“I get a checkup every three months. It’s been fine. I went through some changes. I learned about support. I stayed at home for five months and lying in bed alone, well, that’s a hard pill to swallow. You think about this guy and you think about that guy and you wonder, ‘Why won’t he call me?’ Then you think, OK. I don’t have any animosity to anyone. But I can’t remember a day Otis [Clay] didn’t call me and ask what he could do.”

Davis met Clay–who put together the roast along with Davis’s wife, Ann, their friends Helen Wooten-Keller and Joyce Saffold, and “Mr. Ricky,” the proprietor of Mr. Ricky’s Note at 118 W. Cermak–in the mid-60s, when they worked side by side in the shipping department of National Castings in Cicero. Both men had been gigging on weekends around the west side, and Davis eventually left the steelworks to tour with bluesman Freddie King–as his driver and valet. A few years later R & B elder Harold Burrage heard Davis sing at a local club and brought him to the Four Brothers label; in 1968, after Four Brothers folded, Davis went to Dakar, which is where he recorded “Can I Change My Mind.”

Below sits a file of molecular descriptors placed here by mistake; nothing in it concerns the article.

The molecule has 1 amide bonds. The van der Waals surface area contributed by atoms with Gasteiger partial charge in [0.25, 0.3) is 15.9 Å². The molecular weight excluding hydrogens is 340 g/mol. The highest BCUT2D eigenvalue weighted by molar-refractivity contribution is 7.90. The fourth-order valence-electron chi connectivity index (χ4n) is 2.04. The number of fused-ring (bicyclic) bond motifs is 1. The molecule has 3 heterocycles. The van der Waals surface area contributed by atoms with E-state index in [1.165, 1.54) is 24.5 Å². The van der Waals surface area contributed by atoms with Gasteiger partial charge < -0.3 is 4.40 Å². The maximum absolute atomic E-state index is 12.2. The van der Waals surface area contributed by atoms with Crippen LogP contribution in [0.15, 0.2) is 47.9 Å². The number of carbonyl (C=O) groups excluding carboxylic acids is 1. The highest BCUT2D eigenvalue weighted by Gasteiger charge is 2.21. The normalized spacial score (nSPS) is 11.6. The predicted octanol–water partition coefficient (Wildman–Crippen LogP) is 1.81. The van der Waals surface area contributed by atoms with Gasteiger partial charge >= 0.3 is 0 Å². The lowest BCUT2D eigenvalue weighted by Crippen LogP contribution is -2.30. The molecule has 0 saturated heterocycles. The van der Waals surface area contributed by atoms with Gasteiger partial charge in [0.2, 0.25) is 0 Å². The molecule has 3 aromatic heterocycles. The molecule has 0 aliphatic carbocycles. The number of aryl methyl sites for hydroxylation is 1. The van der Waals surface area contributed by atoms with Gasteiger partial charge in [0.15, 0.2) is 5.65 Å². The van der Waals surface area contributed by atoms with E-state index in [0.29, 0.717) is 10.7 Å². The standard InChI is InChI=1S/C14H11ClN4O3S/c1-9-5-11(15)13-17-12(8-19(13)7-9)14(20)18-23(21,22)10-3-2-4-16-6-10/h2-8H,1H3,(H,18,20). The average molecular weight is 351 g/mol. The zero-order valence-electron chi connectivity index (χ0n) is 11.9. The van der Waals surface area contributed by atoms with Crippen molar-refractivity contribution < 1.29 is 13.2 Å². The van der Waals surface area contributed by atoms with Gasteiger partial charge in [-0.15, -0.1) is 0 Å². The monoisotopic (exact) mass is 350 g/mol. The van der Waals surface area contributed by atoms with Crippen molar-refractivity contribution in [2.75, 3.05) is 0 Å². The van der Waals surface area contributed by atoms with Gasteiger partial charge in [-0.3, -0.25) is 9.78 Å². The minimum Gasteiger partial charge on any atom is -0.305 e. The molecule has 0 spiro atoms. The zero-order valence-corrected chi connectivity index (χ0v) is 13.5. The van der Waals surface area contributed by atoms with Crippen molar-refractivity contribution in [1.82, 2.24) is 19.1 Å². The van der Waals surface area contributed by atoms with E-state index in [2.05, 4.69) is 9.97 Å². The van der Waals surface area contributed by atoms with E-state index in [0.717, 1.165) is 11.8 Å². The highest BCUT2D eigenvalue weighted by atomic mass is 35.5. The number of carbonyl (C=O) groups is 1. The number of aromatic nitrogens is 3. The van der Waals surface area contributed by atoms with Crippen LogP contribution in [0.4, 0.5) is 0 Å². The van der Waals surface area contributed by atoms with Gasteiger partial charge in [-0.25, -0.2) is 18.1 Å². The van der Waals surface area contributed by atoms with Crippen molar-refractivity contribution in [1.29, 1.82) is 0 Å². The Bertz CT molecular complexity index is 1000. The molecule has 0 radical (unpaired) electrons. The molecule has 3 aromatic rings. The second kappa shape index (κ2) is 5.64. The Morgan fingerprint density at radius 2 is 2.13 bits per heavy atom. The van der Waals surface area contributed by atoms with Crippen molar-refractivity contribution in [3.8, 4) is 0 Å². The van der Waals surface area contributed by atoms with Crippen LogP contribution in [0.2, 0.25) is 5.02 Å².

Around 1975, Davis, Clay, and producer Leo Graham (who cowrote the Manhattans’ 1980 hit “Shining Star”) were running their own production company, LTO, headquartered near what was left of Record Row at 22nd and Michigan. Graham stood up at the roast to recount a particularly juicy story from those days: “We were all in the office, having a good time, drinking Crown Royal. Actually we had an account up at the liquor store on State Street. We were regulars. It was around midnight and we’d been shooting dice all day. Tyrone had maybe lost $10,000. Then he won $5,000 back.”